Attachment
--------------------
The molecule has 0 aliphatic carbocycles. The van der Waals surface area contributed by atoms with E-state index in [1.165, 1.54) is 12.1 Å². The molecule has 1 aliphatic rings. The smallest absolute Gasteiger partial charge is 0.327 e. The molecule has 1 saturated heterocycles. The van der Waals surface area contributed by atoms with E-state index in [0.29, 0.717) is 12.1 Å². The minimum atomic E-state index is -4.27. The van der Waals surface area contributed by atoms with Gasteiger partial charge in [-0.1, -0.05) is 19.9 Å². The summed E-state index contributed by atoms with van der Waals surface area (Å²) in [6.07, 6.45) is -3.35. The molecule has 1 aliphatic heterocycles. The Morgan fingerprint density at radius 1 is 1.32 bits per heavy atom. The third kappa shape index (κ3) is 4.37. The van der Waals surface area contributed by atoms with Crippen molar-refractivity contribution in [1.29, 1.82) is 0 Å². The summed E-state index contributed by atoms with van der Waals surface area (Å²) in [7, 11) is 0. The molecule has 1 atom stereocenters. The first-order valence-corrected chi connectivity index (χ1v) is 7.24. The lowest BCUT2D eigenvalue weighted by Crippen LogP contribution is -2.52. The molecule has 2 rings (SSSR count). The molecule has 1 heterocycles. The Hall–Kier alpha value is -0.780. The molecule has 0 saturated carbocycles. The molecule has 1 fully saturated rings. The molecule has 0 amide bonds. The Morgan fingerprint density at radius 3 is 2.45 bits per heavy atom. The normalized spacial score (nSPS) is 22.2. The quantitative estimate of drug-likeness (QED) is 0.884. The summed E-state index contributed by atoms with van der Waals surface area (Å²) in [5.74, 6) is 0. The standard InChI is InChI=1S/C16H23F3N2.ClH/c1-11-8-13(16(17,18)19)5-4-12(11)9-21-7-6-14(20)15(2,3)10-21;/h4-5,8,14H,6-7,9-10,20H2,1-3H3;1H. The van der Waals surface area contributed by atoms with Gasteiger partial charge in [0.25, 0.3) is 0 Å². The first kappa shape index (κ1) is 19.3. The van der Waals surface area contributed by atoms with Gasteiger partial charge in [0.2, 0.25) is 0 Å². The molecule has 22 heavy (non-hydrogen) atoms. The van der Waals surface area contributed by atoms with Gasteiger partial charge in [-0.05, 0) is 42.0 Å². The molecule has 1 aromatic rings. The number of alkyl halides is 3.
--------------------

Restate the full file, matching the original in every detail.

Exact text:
The molecule has 0 aliphatic carbocycles. The van der Waals surface area contributed by atoms with E-state index in [1.165, 1.54) is 12.1 Å². The molecule has 1 aliphatic rings. The smallest absolute Gasteiger partial charge is 0.327 e. The molecule has 1 saturated heterocycles. The van der Waals surface area contributed by atoms with E-state index in [0.29, 0.717) is 12.1 Å². The minimum atomic E-state index is -4.27. The van der Waals surface area contributed by atoms with Gasteiger partial charge in [-0.1, -0.05) is 19.9 Å². The summed E-state index contributed by atoms with van der Waals surface area (Å²) in [6.07, 6.45) is -3.35. The molecule has 1 aliphatic heterocycles. The Morgan fingerprint density at radius 1 is 1.32 bits per heavy atom. The third kappa shape index (κ3) is 4.37. The van der Waals surface area contributed by atoms with Crippen molar-refractivity contribution in [1.29, 1.82) is 0 Å². The summed E-state index contributed by atoms with van der Waals surface area (Å²) in [7, 11) is 0. The molecule has 1 atom stereocenters. The first-order valence-corrected chi connectivity index (χ1v) is 7.24. The lowest BCUT2D eigenvalue weighted by Crippen LogP contribution is -2.52. The molecule has 2 rings (SSSR count). The molecule has 1 heterocycles. The Hall–Kier alpha value is -0.780. The molecule has 0 saturated carbocycles. The molecule has 1 fully saturated rings. The molecule has 0 amide bonds. The Morgan fingerprint density at radius 3 is 2.45 bits per heavy atom. The normalized spacial score (nSPS) is 22.2. The quantitative estimate of drug-likeness (QED) is 0.884. The summed E-state index contributed by atoms with van der Waals surface area (Å²) in [5.74, 6) is 0. The standard InChI is InChI=1S/C16H23F3N2.ClH/c1-11-8-13(16(17,18)19)5-4-12(11)9-21-7-6-14(20)15(2,3)10-21;/h4-5,8,14H,6-7,9-10,20H2,1-3H3;1H. The van der Waals surface area contributed by atoms with Gasteiger partial charge in [0.25, 0.3) is 0 Å². The first kappa shape index (κ1) is 19.3. The van der Waals surface area contributed by atoms with Gasteiger partial charge in [0.2, 0.25) is 0 Å². The molecule has 22 heavy (non-hydrogen) atoms. The van der Waals surface area contributed by atoms with Gasteiger partial charge in [-0.05, 0) is 42.0 Å². The molecule has 1 aromatic rings. The number of alkyl halides is 3.